People & Events
During the 1958 Alabama governor's race, Seymore Trammell, the state's attorney in George Wallace's judicial circuit, maintained a public face of neutrality. Behind the scenes, however, Trammell helped supporters of Attorney General John Patterson produce flyers accusing Wallace of being soft on race.
After Wallace lost the election in a landslide, he consulted with Trammell about running a race-based campaign in the 1962 gubernatorial election. For the next ten years, Trammell -- himself a hard-line segregationist -- would aid and abet Wallace's racist political strategy. He was one of Wallace's most trusted aides until ego and corruption drove them apart.
Like Wallace, Seymore Trammell grew up in Alabama's Barbour County. The Trammells were the only white tenant farmers on a 5,000-acre plantation. The family was very poor; Seymore and his six brothers and sisters were needed to work in the fields and attended school sporadically.
At age 17, Trammell joined the Civilian Conservation Corps, a New Deal program, in which he learned telegraphy. Later he joined the Army, serving for three years. On the basis of courses Trammell had taken in the military, he was admitted to the University of Alabama and finished the pre-law and law programs in three years.
Trammell's trips into black communities in Tuscaloosa and Birmingham provoked comment among other students at the university, who thought he might be involved in something shady. In fact, he was helping to support himself by managing a popular gospel group, the Harmony Jubilee Quartet. Trammell had always been entrepreneurial, and by the time he became district attorney in 1952, he was financially well-off from real estate investments.
Financing Wallace's many campaigns was an expensive proposition. However, once Wallace became governor, he had a steady source of "donations" -- kickbacks from state contracts, collected by Trammell, who had become Finance Director. Trammell was also willing to use his own assets to help the Wallace "cause." On one occasion during the 1964 Presidential primaries, Trammell loaned Wallace's campaign $20,000 to buy television air time.
After the 1968 presidential campaign, Trammell and Wallace parted ways unamicably, possibly because of opposing views on campaign tactics. (Trammell felt the campaign should have spent every available dollar on advertising in states where Wallace was running close to Nixon, but Wallace decided to save the money for a future campaign.) The former aide also hoped to have his own career in politics. When Trammell ran for state treasurer in 1970, Wallace announced that he would "not even vote for Trammell, much less lend him his support"; Trammell did not get into the general election.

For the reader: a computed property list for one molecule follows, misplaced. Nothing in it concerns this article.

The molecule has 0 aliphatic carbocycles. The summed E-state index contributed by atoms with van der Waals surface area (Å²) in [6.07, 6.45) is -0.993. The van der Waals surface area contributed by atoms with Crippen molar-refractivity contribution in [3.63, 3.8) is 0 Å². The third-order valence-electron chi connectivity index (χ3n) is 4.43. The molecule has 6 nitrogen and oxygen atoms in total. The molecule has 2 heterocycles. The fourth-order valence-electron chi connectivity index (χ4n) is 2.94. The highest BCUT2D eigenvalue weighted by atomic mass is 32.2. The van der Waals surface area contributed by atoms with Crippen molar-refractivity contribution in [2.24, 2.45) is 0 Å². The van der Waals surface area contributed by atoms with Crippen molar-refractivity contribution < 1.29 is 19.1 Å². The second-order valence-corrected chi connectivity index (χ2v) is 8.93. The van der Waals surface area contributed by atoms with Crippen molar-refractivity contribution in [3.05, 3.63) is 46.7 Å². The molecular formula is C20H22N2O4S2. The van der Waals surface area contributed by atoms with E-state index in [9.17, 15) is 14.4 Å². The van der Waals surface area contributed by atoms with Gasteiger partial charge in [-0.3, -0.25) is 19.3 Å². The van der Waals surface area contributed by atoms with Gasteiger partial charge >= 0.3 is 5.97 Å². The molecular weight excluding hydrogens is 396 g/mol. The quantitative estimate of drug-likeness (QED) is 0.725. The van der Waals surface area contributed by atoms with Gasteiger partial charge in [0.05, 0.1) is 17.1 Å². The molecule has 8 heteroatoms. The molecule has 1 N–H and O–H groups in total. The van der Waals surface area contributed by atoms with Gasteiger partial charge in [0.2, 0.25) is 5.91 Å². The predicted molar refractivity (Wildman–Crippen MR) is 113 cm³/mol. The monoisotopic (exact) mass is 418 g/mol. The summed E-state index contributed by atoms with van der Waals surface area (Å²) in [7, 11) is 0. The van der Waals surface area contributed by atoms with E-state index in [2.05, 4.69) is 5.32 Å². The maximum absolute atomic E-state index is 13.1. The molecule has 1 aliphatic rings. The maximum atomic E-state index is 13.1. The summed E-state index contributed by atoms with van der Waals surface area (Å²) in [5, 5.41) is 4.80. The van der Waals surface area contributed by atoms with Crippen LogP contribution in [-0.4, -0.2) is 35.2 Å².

At President Nixon's urging, the Justice Department had begun investigating Wallace and his associates. Nixon did not want Wallace to make another third-party bid for the presidency in 1972, and evidence of corruption would give him leverage against Wallace. Trammell had passed information about corruption in the Wallace administration to a Montgomery newspaper editor. He agreed to meet with Justice Department officials in 1970, but in the end refused to implicate Wallace and other members of the administration. The depressed and alcohol-dependent Trammell implicated himself in his conversations with Justice Department officials, however, and was soon facing charges of tax evasion. The Justice Department never felt it had enough evidence to bring a case against Wallace or his brother, Gerald, another subject of the investigation. Other Wallace supporters were indicted, but only Trammell was convicted. He served four years in a federal prison.